With the rainy season fast approaching, countries in the Horn of Africa are in a race against time to tackle a Desert Locust invasion amidst ongoing humanitarian challenges, the United Nations warned on Monday.
The infestation in Kenya is the worst in 70 years, while Somalia and Ethiopia are experiencing their worst outbreaks in 25 years, putting crop production, food security and millions of lives at risk.
Swarms crossed into Uganda overnight, and Tanzania and South Sudan are now "on the watch list", the UN's top humanitarian official reported.
"In this region where there is so much suffering and so much vulnerability and fragility, we simply cannot afford another major shock. And that's why we need to act quickly", Mark Lowcock told ambassadors, during a briefing at UN Headquarters.
"We do have a chance to nip this problem in the bud, but that's not what we're doing at the moment. We're running out of time."
Ancient pest, modern problems
Locusts are the world's oldest and most destructive migratory pest.
An average swarm, which contains up to 40 million insects, can travel up to 150 km in a single day and can devour enough food to feed 34 million people within that time.
The current infestation is threatening food security in Kenya, according to the country's UN Ambassador, Lazarus O. Amayo.
"It is also a challenge for pasture, especially our communities that keep livestock," he added.
"The herders will have a real challenge of pasture, and this may also cause movement from one place to another in search of pasture, with inherent risk of communal conflict over pasture or grazing land or passing territories."
The locust threat comes as the region is recovering from what Mr. Lowcock described as recent "back-to-back shocks" which have undermined resilience, with some 19 million people at risk of experiencing severe food insecurity.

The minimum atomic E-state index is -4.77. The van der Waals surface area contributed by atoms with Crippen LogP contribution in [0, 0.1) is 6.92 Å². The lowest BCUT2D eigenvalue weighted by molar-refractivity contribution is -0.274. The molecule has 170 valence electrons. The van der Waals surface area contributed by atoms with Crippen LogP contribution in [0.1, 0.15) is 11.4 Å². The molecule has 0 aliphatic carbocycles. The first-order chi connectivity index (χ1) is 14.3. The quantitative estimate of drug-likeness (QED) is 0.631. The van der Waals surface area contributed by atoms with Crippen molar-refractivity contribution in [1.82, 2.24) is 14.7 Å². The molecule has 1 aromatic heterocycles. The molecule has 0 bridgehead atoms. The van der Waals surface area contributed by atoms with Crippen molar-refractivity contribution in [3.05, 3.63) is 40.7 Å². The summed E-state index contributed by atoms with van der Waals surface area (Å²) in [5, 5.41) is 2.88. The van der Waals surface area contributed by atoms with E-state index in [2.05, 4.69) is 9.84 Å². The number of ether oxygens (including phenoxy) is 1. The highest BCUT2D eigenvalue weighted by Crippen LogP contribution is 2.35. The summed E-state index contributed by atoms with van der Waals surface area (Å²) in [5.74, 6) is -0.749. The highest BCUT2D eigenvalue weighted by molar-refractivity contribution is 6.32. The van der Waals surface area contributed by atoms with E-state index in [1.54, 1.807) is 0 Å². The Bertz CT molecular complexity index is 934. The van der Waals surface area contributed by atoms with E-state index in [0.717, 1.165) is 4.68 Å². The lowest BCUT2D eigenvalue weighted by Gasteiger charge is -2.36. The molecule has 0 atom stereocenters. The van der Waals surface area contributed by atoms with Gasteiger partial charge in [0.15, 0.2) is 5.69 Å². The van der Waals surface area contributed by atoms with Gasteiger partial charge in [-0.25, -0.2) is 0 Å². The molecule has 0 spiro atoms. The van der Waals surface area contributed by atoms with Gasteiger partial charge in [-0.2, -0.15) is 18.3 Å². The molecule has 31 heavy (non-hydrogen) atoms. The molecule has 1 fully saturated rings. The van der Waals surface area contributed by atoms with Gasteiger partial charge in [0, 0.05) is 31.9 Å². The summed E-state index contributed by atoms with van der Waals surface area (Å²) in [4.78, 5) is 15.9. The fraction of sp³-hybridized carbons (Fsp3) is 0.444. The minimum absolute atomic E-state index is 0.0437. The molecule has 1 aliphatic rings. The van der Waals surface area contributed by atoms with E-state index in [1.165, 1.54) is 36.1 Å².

Somalia and Sudan faced a famine threat in 2017, but communities have also weathered poor rains, drought, and floods in the past two years.
"It is these weather events which are creating the environment to facilitate the current locust outbreak", Mr. Lowcock explained. "Unusually heavy rains and increase in the frequency in cyclones in the Indian Ocean have created favourable conditions for the locusts to breed."
The UN Food and Agriculture Organization (FAO) recently launched a $76 million appeal to control the locusts' spread.
So far, only around $20 million has been received; roughly half of which came from a UN emergency fund.
"Without rapid action, we will be facing a rapidly expanding humanitarian crisis. The Desert Locust swarms are growing exponentially", FAO Director-General Qu Dongyu warned in a video message.
Mr. Lowcock, the UN humanitarian chief, also underscored the urgent need for action, particularly as the rainy season begins in March.
"I'm calling on the countries concerned, the international community, the donors, to step up and to step up now," he said. "There is a risk of a catastrophe. Perhaps we can prevent it; we have an obligation to try. Unless we act now, we're unlikely to do so."